Hundreds of unarmed United Irishmen were killed by British forces in the Gibbet Rath massacre on the Curragh of Kildare following their surrender OTN in 1798.
The rebellion of 1798 was strongly supported in Country Kildare and the rebels managed to take a number of towns and hold the British forces at bay for more than a week. However, when it became evident that the rebellion could not succeed the United Irishmen negotiated surrender with Lieutenant General Sir Ralph Dundas, Commander of the Midland District Militia for the Crown.
The rebels were told to go to Gibbet Rath on the Curragh on May 29th to hand over their arms, with the promise that they would be allowed to leave unharmed.
British militia and cavalry under General Sir James Duff attack a surrendering force of United Irishmen at the Gibbet Rath. Some 350 rebels are killed in the ensuing massacre.
British militia and cavalry under General Sir James Duff attack a surrendering force of United Irishmen at the Gibbet Rath. Some 350 rebels are killed in the ensuing massacre. Picture Credit: Curragh Military Museum
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However, General Dundas wasn’t there to meet the surrendering Irishmen. In his stead was a cruel and ruthless English officer, General Sir James Duff, a ruthless English Officer, who arrived at Gibbet Rath with his army which Stair na hÉireann says included a regiment known as Roden’s Foxhunters led by Viscount Jocelyn, a leading racing man whose father the Earl of Roden was one of the original founders of the Turf Club in Kildare town.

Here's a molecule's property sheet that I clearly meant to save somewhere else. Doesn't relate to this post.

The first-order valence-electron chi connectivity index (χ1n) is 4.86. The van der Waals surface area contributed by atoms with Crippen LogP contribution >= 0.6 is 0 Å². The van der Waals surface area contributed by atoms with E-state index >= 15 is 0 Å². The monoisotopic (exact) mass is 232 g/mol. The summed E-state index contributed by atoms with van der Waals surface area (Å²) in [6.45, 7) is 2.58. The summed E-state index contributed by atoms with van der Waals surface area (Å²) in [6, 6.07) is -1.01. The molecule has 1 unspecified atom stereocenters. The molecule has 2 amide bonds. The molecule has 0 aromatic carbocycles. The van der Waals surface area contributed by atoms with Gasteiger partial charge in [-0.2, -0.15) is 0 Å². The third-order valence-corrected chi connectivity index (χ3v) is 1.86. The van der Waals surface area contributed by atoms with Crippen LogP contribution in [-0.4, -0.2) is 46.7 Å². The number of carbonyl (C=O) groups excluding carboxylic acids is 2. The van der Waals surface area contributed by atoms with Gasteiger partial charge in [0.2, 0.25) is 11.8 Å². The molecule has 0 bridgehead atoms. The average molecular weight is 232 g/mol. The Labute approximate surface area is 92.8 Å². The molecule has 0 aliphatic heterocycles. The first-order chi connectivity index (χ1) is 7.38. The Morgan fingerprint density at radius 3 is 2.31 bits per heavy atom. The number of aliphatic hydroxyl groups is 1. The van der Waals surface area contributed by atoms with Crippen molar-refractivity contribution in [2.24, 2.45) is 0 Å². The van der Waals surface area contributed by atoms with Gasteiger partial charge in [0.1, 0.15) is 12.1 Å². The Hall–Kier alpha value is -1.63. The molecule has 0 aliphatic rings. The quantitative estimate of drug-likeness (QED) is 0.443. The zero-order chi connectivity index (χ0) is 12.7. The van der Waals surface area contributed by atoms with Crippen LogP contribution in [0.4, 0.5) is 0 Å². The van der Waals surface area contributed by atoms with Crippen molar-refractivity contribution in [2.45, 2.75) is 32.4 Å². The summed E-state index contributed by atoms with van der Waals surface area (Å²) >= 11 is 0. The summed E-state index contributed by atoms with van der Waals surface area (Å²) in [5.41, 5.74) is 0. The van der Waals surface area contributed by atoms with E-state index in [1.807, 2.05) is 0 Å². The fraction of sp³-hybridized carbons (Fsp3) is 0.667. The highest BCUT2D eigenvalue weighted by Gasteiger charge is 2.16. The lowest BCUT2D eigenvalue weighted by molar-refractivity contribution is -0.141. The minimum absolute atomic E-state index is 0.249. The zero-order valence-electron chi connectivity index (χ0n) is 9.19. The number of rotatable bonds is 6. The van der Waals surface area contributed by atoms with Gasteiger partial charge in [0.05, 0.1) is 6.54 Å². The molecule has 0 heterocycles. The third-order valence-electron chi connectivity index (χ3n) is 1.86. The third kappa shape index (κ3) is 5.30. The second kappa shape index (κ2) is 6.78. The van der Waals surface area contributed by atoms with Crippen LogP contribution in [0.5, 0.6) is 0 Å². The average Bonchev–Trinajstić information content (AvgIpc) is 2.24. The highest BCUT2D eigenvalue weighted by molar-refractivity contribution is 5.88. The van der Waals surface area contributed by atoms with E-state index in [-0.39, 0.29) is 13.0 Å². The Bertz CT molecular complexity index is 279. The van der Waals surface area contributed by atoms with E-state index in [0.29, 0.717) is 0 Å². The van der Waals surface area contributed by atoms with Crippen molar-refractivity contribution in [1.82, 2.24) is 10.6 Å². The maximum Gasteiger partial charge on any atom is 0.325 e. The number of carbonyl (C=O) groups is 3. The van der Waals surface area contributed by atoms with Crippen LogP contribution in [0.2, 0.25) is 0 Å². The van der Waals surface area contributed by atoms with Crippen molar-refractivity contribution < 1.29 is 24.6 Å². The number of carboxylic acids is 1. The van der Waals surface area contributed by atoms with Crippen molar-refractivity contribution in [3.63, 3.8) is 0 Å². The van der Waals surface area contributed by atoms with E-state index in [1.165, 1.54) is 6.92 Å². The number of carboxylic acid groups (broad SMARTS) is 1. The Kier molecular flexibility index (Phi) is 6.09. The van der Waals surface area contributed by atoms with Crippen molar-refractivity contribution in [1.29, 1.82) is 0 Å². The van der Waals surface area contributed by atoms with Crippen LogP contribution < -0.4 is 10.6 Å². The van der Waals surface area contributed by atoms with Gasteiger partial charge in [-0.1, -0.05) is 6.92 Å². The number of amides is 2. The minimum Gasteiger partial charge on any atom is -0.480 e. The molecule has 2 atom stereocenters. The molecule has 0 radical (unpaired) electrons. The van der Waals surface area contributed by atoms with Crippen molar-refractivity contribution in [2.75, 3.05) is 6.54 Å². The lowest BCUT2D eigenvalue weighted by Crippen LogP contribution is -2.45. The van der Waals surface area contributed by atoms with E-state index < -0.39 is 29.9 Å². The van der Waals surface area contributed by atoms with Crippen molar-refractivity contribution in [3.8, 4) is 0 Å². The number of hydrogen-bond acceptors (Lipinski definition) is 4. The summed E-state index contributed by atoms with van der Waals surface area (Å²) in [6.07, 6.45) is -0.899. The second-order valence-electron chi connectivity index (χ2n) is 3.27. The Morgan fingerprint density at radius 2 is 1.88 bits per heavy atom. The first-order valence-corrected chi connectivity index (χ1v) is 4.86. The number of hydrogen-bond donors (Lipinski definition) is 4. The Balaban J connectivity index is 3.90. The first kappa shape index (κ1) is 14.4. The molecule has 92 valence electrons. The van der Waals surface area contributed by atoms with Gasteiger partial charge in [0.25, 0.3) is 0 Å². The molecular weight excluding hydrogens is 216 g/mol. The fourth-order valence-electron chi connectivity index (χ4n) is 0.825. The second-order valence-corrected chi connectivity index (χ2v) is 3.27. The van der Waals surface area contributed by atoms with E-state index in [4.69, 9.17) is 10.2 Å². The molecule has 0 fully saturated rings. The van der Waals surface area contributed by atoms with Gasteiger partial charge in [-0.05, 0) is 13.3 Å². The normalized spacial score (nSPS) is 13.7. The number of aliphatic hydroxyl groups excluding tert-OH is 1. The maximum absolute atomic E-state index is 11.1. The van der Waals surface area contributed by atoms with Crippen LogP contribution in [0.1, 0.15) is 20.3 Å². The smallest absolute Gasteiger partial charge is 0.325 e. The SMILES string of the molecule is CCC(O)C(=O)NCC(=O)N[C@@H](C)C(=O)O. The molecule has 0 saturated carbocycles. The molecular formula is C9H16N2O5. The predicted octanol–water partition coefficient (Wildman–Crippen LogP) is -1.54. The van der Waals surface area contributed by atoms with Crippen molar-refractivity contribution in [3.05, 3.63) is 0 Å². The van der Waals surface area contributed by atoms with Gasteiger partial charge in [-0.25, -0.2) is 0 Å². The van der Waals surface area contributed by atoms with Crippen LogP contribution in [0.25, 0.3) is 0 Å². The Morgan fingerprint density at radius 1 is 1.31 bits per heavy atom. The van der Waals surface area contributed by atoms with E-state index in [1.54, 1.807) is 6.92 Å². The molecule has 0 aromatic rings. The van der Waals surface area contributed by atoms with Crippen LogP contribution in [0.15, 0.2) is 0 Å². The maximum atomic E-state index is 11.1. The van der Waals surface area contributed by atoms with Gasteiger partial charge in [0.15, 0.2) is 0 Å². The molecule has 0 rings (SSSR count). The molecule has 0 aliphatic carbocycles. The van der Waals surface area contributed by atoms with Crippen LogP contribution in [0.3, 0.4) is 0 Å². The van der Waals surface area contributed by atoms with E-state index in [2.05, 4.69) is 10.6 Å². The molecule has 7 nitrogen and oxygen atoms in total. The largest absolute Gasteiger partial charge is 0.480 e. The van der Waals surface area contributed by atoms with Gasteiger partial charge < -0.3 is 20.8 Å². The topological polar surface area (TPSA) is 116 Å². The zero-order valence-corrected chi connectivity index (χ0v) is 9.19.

On the previous evening, according to reports from Kildare town, several of Roden’s Foxhunters, in a riotous and drunken state, marched through the streets with fixed bayonets swearing loudly “we are the boys who will slaughter the croppies tomorrow at the Curragh”.
That is precisely what happened. Some1,000 rebels (though some accounts put the number at up to 2,000) assembled at the Gibbet Rath to surrender and handed in their weapons. They were then surrounded by Duff and his forces who were ordered to “charge and spare no rebel”.
At least 350 of the unarmed men were slaughtered mercilessly as they fled in panic, with many more badly injured. Duff himself boasted that he left “500 rebels bleaching on the Curragh of Kildare” – that the “Curragh was strewed with the vile carcasses of popish rebels and the accursed town of Kildare has been reduced to a heap of ashes by our hands.”
It was reported that in one street alone in Kildare that night, 85 widows were counted. Within a 10 mile radius of the Curragh there was hardly a house or cottage that didn’t have a father, brother or son killed. Locals held that a catholic priest was amongst those slaughtered.
Some of the rebels were buried in Kildangan and their names are recorded there. Others were buried in the Grey Abby in Kildare and some in Nurney.
Far from being censured for the massacre, Duff upon his arrival in Dublin the following day, was feted as a hero by the British establishment who honoured him with a victory parade
The statue of Saint Brigid at the Market Square of Kildare is dedicated to the memory of the victims at Gibbet Rath.